Why it’s important to have a will
Making a will is an important part of future planning, however it can be challenging and is very easy to put off. If you have a child or relative with a disability, making sure your will is up-to-date is even more crucial. Not having a valid will requires others to make important decisions for you – often with results that you would not have wanted. A properly drafted will gives you peace of mind, knowing that you have made proper provisions for your family, and can ensure that your loved ones are taken care of, and in the case of disability, their benefits won’t be affected.
Sometimes getting started is the hardest part. In order to make the process a little less daunting, we’ve compiled a few tips. Please refer to this glossary of terms if you are unsure of a meaning.
Complete the Will Planning Worksheet from Safe and Secure: Six Steps to Creating a Good Life for People with Disabilities. This will give you an idea of your assets and help you make decisions.
Decide how you want your estate distributed
For example: All your assets go to your spouse. When that spouse dies, split the assets among your children in equal shares. If you don’t decide how your assets will be divided, they will be done so according to provincial law. Make sure to also appoint an executor and alternate executor. The executor is responsible for protecting and administering your estate and distributing your assets to your beneficiaries. You’ll want to choose someone you trust who is capable of making financially responsible decisions.
Consider a discretionary trust
Many parents choose to set up either a discretionary or non-discretionary trust for their son or daughter. A discretionary trust is a way to shelter money so that it does not affect one’s disability assistance. Otherwise any money received over a certain limit (each province has its own limit) will not be considered an asset in regards to determining eligibility for receiving disability assistance.
You will also need to choose a trustee of the discretionary trust and a beneficiary of the trust when your relative passes away. It is very important to choose the right Trustee, someone who will most likely out live you and someone that you deeply trust. Here is a good blog post on choosing the right Trustee.
Choose a guardian
If you have children under 19 years of age, decide whom you will appoint as their guardian.
Consult with a lawyer
Take all this information to a lawyer who has experience in wills and estates for families and individuals with disabilities. Ask the lawyer to explain the tax and legal implications of your decisions. Keep in mind that it is important to write your will according to the specific laws in your province, otherwise it may be declared invalid. It is advisable that you consult with a lawyer in your area who understands the specifics of disability law.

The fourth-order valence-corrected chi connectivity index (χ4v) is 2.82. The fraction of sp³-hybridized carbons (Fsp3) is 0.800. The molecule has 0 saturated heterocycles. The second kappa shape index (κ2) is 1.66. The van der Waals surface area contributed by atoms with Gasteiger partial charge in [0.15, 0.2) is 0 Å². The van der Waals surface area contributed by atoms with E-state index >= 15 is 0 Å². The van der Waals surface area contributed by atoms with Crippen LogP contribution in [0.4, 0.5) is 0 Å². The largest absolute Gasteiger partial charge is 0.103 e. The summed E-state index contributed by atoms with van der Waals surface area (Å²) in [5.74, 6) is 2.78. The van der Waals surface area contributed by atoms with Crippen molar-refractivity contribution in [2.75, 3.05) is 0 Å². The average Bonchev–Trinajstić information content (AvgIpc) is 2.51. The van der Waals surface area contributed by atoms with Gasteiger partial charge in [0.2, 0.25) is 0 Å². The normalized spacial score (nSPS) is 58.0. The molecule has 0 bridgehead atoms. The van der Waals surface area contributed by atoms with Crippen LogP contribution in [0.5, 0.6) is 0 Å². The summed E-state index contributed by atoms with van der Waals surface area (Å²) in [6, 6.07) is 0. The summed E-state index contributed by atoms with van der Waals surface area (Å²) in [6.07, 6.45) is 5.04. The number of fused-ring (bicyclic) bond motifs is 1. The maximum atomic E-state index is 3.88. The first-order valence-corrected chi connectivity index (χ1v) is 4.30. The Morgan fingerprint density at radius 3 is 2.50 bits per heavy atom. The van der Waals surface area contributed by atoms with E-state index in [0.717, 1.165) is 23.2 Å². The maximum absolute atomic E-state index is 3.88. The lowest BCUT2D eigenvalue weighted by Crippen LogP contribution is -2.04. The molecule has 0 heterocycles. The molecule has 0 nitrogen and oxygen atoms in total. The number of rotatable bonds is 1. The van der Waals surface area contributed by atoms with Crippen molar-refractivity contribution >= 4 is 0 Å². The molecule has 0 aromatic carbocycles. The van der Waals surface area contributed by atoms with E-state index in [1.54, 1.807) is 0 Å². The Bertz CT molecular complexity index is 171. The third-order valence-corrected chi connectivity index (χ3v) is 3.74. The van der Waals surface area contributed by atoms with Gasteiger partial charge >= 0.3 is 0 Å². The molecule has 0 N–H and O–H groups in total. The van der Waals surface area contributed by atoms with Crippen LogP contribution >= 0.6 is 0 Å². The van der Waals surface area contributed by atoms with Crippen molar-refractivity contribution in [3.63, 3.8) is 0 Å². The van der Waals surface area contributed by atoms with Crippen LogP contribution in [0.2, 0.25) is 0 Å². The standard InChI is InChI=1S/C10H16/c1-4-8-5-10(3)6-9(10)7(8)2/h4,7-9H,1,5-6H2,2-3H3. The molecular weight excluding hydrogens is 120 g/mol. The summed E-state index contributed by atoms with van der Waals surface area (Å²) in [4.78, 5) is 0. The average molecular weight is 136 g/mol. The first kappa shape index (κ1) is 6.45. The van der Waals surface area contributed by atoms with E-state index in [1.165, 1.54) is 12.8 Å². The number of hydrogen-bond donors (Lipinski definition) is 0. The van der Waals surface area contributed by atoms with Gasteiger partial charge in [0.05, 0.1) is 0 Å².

Regularly review and update your will
It is recommended that you revise your will every few years or whenever something significant happens. Some examples of significant events are a new birth in the family, your relationship status changes, you move, your trustee moves out of province, or your health changes. Doing so will ensure that your will reflects your current situation and desires.
We hope that this information will help you get started with the will planning process or encourage you to update an existing one If you are in BC and would like to learn more about planning your will if you have a loved-one with a disability, we offer an online workshop – Click here to learn more.
Wills, Trusts, and Estate Planning Webinar – This online workshop is facilitated by a lawyer who specializes in disability law and designed specifically for families with a loved-one with a disability.
BC Lawyers List – A list of lawyers who have experience with disability law in British Columbia.
Disability Planning Helpline: 1-844-311- 7526. Call the toll-free helpline from anywhere in Canada and one of our family experts will answer your questions about the Disability Tax Credit, the Registered Disability Savings Plan (RDSP), trusts & estate planning, advocacy approaches, government benefit programs, social network building and more.
Inspiring Possibilities Estate Planning Guide – A Tax benefits, trusts, and wills toolkit for Ontarians with disabilities
Future Planning Tool – An online tool to help you secure the future for you or anyone with a disability.
Final Act of Kindness – A planning resource to guide your loved ones after you are gone.